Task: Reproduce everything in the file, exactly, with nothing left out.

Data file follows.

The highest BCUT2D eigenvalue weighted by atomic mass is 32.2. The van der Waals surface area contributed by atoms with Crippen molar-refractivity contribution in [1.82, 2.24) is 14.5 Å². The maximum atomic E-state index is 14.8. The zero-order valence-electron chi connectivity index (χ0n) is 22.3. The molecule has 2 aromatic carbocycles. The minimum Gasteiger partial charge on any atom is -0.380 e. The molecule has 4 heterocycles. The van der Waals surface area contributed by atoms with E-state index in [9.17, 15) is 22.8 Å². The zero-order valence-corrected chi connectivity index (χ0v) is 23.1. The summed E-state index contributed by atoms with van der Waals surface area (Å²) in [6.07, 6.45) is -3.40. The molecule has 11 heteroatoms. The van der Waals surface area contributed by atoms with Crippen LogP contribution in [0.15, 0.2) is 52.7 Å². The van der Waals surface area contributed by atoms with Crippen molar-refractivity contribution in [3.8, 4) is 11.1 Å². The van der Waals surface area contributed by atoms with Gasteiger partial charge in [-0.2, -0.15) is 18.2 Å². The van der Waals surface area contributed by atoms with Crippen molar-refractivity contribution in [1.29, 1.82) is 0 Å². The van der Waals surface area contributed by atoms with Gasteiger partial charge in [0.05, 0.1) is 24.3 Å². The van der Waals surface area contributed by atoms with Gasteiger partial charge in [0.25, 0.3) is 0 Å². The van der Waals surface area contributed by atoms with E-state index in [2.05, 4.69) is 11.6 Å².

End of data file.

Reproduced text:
The highest BCUT2D eigenvalue weighted by atomic mass is 32.2. The van der Waals surface area contributed by atoms with Crippen molar-refractivity contribution in [1.82, 2.24) is 14.5 Å². The maximum atomic E-state index is 14.8. The zero-order valence-electron chi connectivity index (χ0n) is 22.3. The molecule has 2 aromatic carbocycles. The minimum Gasteiger partial charge on any atom is -0.380 e. The molecule has 4 heterocycles. The van der Waals surface area contributed by atoms with E-state index in [9.17, 15) is 22.8 Å². The zero-order valence-corrected chi connectivity index (χ0v) is 23.1. The summed E-state index contributed by atoms with van der Waals surface area (Å²) in [6.07, 6.45) is -3.40. The molecule has 11 heteroatoms. The van der Waals surface area contributed by atoms with Crippen LogP contribution in [0.15, 0.2) is 52.7 Å². The van der Waals surface area contributed by atoms with Crippen molar-refractivity contribution in [3.8, 4) is 11.1 Å². The van der Waals surface area contributed by atoms with Gasteiger partial charge in [-0.2, -0.15) is 18.2 Å². The van der Waals surface area contributed by atoms with Crippen molar-refractivity contribution in [1.29, 1.82) is 0 Å². The van der Waals surface area contributed by atoms with Gasteiger partial charge in [0.05, 0.1) is 24.3 Å². The van der Waals surface area contributed by atoms with Gasteiger partial charge in [0.25, 0.3) is 0 Å². The van der Waals surface area contributed by atoms with E-state index in [2.05, 4.69) is 11.6 Å².